Part 1: Create an Empty Folder Structure

1. Setup Workspace
Open FME Workbench and start a blank workspace. Add a Creator to the canvas, then attach five AttributeCreator transformers to it. Open the Creator parameters and delete the Creation Instance Attribute. 
Creator.png

We will be using one AttributeCreator to create each folder. So in other words, if we want five folders, we’ll need five AttributeCreators. Referring to the image of the file structure above, let’s create the  Parent folder first. 

2. Create Parent Folder
Open the first AttributeCreator parameters and create the following attributes:

Transformer Name: AttributeCreator_Parent
New Attribute Attribute Value
kml_id TrainRoute
kml_name Train Route
kml_document transportation

ACParent.png

This is our parent folder, and we named it Train Route ( kml_name). Notice that the kml_id does not have any spaces. We are doing this to reduce the chance of error later when we need to associate our data to this folder. We will put data into these folders by associating it with the kml_id of the folder that we want. We need to be aware of spaces and case sensitivity because our data won’t go into the right folder if we have the wrong ID!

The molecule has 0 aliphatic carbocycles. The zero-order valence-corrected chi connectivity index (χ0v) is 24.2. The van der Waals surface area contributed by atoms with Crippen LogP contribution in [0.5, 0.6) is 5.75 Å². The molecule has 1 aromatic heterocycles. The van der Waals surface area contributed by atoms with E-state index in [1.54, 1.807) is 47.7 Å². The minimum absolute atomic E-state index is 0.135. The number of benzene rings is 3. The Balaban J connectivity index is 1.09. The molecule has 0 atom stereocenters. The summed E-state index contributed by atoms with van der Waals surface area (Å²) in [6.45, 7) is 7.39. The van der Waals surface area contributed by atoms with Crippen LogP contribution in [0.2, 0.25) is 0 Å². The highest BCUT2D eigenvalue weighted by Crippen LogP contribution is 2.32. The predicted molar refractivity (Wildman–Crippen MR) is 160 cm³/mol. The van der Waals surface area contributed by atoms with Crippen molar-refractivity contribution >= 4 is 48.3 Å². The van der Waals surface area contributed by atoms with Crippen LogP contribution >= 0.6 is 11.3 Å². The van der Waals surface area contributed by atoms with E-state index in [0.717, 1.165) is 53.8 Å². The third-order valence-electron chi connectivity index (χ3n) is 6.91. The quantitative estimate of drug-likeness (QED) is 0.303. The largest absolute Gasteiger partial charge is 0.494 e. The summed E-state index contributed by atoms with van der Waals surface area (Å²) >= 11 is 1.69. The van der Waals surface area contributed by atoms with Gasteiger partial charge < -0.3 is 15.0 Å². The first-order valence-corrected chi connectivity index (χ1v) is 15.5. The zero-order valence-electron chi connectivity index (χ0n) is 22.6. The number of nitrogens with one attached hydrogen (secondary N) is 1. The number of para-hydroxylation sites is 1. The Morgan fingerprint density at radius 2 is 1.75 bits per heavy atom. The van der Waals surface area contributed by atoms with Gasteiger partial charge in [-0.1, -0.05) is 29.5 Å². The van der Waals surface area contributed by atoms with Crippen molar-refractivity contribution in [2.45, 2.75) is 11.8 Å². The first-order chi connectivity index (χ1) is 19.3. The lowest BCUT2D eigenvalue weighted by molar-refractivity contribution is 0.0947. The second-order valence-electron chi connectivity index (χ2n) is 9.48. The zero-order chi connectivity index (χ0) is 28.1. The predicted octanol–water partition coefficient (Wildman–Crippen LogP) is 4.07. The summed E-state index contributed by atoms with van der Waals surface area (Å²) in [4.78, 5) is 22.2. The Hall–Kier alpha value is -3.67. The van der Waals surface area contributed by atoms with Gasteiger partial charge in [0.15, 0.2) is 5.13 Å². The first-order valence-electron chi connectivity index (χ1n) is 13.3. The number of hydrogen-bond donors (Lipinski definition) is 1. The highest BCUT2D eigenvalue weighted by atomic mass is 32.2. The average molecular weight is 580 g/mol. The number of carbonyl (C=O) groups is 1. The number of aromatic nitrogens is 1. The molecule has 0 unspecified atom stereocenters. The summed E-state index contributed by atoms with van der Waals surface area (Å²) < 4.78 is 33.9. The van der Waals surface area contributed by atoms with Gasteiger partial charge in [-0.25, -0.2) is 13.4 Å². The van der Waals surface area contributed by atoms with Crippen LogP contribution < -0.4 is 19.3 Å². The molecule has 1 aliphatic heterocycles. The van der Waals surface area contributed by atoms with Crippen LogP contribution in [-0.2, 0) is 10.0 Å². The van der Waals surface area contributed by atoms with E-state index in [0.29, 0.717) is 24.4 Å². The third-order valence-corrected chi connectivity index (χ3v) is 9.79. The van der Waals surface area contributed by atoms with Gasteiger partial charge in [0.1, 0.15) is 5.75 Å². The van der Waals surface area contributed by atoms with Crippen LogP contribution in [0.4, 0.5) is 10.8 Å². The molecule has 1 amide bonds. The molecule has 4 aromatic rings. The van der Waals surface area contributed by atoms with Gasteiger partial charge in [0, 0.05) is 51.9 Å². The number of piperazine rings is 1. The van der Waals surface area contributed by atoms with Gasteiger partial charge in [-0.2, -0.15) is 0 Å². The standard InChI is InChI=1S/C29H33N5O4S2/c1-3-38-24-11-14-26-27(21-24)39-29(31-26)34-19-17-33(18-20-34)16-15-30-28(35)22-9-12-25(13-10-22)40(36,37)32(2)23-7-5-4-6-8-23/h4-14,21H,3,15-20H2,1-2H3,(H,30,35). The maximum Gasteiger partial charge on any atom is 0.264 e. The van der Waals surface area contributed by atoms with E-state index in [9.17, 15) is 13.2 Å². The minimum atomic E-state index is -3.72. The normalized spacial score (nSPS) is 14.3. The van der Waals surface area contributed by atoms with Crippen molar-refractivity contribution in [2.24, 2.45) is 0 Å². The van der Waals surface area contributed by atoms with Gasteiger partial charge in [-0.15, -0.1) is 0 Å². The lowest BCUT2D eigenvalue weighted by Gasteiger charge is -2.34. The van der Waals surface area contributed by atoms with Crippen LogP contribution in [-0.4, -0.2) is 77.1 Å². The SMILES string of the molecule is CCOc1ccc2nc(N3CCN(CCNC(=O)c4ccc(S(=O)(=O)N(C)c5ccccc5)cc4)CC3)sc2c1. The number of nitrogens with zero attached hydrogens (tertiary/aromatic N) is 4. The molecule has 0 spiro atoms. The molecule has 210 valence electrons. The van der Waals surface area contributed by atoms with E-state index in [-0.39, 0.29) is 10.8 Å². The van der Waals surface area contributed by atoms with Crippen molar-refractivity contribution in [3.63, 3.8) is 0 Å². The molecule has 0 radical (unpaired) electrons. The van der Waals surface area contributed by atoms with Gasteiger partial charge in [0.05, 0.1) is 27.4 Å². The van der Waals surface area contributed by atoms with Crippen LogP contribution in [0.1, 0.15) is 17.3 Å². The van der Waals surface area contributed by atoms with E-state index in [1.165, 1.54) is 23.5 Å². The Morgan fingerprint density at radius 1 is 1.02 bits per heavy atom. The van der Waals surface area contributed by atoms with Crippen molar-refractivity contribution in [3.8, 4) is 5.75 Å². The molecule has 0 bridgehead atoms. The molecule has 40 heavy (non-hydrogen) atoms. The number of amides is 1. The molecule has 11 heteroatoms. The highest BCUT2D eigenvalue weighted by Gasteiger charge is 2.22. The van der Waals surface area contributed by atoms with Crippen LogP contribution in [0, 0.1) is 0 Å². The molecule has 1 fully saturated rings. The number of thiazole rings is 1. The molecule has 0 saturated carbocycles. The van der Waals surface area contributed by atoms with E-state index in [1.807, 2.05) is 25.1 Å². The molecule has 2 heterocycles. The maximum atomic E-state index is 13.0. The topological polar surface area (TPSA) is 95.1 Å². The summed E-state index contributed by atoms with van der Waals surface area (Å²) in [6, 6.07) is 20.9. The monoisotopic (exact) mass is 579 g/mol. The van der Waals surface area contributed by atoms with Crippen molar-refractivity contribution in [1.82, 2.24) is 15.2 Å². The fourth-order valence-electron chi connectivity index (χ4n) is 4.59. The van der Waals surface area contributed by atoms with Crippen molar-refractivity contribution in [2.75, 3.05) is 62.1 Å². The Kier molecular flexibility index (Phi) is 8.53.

The last thing to point out here is the kml_document. Normally the kml_document would be set to the fme_basename (the source data file name) by default when reading from a dataset. However, when using a Creator, we need to set the kml_document. It’s really important here that we set all of our subsequent AttributeCreators to the same kml_document name if we want to write it out into the same KML file. The name of the kml_document must also be the same name as the file that you are writing out. Folders and data tagged with a different document name than the file name will not be written out into that file.